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Dominican Republic election amid COVID-19 spread

The Dominican Republic is scheduled to hold a general election on 5 July. The main contenders for the presidency are Gonzalo Castillo, the former minister of public works (2012-19), from the ruling Dominican Liberation Party (Partido de la Liberación Dominicana: PLD) and Luis Abinader of the main opposition Modern Revolutionary Party (Partido Revolucionario Moderno: PRM). The general election, which was originally scheduled for 17 May, was postponed because of the spread of the coronavirus disease 2019 (COVID-19) virus.

A state of emergency that includes a 12-hour nightly curfew has been in place since 16 March. Apart from essential businesses and industries (healthcare, pharmaceuticals, communications, energy, and food), most commercial activity is closed, as are the country's borders, including for passenger flights and non-cargo vessels. Tourism, which accounts for 7.4% of GDP and generated USD7.5 billion in revenue for the sector in 2019, is almost completely suspended.

According to the Ministry of Public Health and Social Welfare, there were 27,936 COVID-19 confirmed cases and 675 related deaths (566 new cases in the last 24 hours and around 835 people currently hospitalised) as of 23 June.

Significance

Regardless of Castillo or Abinader winning and/or securing a parliament majority, pro-business policy continuity is likely and the PLD and the PRM are likely to co-operate and agree on COVID-19-virus-related restrictions and economic reopening policies. Both are likely to prioritise and co-operate in the allocation of budget to transport and energy infrastructure upgrades. This is likely to take the form of allocation for private public partnership (PPP) investments to expand road infrastructure connecting the main cities with the regions and tourist hotspots, as well as expanding electricity power generation, including coal.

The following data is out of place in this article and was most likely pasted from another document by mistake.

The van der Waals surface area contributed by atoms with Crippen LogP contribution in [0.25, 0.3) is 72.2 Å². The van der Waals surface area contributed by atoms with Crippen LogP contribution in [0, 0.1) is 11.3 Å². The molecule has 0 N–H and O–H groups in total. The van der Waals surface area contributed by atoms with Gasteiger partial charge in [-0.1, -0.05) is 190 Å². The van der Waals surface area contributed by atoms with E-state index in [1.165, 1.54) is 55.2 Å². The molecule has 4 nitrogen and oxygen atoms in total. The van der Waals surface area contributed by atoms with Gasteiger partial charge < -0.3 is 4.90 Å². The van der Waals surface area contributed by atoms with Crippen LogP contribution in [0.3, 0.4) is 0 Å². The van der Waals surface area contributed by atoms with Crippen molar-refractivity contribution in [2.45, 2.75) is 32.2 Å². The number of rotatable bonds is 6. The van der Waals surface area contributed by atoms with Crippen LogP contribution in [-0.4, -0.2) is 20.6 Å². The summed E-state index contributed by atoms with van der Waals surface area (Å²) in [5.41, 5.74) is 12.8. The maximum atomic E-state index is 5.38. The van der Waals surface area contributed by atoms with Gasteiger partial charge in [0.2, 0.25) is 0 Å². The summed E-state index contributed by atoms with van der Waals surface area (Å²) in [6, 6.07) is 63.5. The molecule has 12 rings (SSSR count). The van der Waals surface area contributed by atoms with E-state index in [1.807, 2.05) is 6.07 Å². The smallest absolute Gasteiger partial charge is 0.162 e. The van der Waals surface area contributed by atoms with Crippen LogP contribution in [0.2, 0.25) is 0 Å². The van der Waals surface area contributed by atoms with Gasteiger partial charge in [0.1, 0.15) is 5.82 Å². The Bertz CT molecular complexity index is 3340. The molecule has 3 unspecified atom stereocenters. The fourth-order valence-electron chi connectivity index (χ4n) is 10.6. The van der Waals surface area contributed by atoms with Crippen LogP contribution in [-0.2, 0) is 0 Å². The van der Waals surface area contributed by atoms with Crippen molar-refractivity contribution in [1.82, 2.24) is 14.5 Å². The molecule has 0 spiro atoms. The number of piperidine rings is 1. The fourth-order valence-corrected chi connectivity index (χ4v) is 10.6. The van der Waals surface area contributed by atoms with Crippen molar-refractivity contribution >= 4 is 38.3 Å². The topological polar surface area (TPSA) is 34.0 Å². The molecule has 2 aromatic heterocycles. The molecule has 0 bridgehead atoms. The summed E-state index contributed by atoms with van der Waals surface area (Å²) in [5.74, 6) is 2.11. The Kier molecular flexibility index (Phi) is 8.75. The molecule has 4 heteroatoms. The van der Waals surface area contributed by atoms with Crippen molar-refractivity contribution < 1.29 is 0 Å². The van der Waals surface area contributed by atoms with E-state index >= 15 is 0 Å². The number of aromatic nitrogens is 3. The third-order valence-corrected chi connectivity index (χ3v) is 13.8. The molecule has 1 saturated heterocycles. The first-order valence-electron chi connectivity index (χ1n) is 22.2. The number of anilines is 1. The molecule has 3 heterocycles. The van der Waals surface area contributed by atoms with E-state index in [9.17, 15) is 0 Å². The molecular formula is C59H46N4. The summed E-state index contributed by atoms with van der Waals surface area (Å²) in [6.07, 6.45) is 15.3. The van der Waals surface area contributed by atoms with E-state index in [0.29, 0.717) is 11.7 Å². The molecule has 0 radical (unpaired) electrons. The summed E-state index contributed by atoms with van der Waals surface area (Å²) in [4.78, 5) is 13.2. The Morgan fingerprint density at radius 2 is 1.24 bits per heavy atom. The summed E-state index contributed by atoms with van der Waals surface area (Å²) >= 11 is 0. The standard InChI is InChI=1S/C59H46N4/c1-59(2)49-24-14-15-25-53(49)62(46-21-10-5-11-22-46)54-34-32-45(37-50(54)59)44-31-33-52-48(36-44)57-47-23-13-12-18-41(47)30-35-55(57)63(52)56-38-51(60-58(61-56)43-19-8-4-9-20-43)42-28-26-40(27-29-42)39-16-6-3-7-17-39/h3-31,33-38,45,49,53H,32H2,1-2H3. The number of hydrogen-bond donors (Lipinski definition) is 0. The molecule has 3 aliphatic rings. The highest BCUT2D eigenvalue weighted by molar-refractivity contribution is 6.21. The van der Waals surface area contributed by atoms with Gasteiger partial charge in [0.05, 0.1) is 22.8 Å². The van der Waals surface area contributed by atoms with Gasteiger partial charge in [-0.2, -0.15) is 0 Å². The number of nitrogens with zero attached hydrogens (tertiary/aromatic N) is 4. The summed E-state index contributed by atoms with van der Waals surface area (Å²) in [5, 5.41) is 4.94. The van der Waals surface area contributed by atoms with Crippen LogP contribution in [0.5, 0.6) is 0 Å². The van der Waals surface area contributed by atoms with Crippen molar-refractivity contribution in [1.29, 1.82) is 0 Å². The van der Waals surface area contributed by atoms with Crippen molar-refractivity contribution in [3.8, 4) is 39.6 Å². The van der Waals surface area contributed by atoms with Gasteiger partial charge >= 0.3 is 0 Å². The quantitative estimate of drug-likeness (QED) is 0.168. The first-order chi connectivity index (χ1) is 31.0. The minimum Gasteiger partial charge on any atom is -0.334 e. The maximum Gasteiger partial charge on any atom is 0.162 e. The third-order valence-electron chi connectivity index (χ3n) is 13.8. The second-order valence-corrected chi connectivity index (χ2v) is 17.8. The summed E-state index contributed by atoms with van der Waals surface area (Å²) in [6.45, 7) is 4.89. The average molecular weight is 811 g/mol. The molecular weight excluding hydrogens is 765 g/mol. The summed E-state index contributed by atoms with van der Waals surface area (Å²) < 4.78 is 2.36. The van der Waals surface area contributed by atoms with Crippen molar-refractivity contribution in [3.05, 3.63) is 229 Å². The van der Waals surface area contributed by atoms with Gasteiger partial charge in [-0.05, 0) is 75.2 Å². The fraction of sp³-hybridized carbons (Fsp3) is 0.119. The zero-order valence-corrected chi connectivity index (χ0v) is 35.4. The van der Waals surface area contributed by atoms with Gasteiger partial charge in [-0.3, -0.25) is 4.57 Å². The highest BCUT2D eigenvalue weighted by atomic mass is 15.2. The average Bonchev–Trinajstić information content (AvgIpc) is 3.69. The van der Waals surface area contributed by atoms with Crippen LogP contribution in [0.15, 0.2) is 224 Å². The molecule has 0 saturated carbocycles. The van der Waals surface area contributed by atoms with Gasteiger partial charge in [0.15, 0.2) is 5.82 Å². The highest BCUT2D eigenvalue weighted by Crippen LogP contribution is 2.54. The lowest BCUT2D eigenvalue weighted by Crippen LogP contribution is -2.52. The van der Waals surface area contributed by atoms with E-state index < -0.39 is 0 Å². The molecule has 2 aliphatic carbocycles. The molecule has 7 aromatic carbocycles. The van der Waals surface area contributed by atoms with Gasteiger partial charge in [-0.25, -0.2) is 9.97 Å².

Following the resumption of international flights, which according to IHS Markit sources could be as early as 1 July, the main challenge for the next administration is on how to ensure that hotels and restaurants remain operational and safe at a time when authorities have so far not effectively reduced the spread of the COVID-19 virus. This is crucial since if the virus continues spreading after the lifting of restrictions, supply chains are likely to continue being disrupted and the country's 80,000 hotel rooms are unlikely to be able to reopen fully.

An indicator of supply chains being able to resume would be the lifting of travel alerts from the US and EU authorities. A rise in COVID-19-virus-related deaths and new contagions would indicate further disruption to tourism and construction works despite the lifting of restrictions.

Posted 25 June 2020 by Diego Moya-Ocampos, LLB, Principal Analyst, Country Risk Americas, IHS Markit

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